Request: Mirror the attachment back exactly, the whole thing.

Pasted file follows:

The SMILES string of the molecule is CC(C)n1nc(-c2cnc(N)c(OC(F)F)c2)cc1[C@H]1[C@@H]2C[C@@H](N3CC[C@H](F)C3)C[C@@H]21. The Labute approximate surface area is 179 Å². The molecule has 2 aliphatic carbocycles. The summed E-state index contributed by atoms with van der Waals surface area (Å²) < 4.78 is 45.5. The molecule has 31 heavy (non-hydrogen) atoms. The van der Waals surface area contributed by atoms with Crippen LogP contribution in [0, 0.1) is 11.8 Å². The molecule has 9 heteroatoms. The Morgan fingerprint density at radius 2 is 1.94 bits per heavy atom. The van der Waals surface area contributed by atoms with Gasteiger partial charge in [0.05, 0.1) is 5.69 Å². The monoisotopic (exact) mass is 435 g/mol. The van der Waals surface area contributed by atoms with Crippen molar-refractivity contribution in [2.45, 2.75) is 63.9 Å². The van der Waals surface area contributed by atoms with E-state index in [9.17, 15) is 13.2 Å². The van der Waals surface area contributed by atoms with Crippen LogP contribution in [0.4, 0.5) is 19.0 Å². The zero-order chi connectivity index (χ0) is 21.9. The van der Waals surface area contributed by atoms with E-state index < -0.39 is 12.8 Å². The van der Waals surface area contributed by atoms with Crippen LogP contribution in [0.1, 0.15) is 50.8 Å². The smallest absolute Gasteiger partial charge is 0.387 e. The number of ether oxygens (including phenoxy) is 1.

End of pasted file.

The SMILES string of the molecule is CC(C)n1nc(-c2cnc(N)c(OC(F)F)c2)cc1[C@H]1[C@@H]2C[C@@H](N3CC[C@H](F)C3)C[C@@H]21. The Labute approximate surface area is 179 Å². The molecule has 2 aliphatic carbocycles. The summed E-state index contributed by atoms with van der Waals surface area (Å²) < 4.78 is 45.5. The molecule has 31 heavy (non-hydrogen) atoms. The van der Waals surface area contributed by atoms with Crippen LogP contribution in [0, 0.1) is 11.8 Å². The molecule has 9 heteroatoms. The Morgan fingerprint density at radius 2 is 1.94 bits per heavy atom. The van der Waals surface area contributed by atoms with Gasteiger partial charge in [0.05, 0.1) is 5.69 Å². The monoisotopic (exact) mass is 435 g/mol. The van der Waals surface area contributed by atoms with Crippen molar-refractivity contribution in [2.45, 2.75) is 63.9 Å². The van der Waals surface area contributed by atoms with E-state index in [9.17, 15) is 13.2 Å². The van der Waals surface area contributed by atoms with Crippen LogP contribution in [0.4, 0.5) is 19.0 Å². The zero-order chi connectivity index (χ0) is 21.9. The van der Waals surface area contributed by atoms with E-state index < -0.39 is 12.8 Å². The van der Waals surface area contributed by atoms with Crippen LogP contribution in [0.1, 0.15) is 50.8 Å². The smallest absolute Gasteiger partial charge is 0.387 e. The number of ether oxygens (including phenoxy) is 1.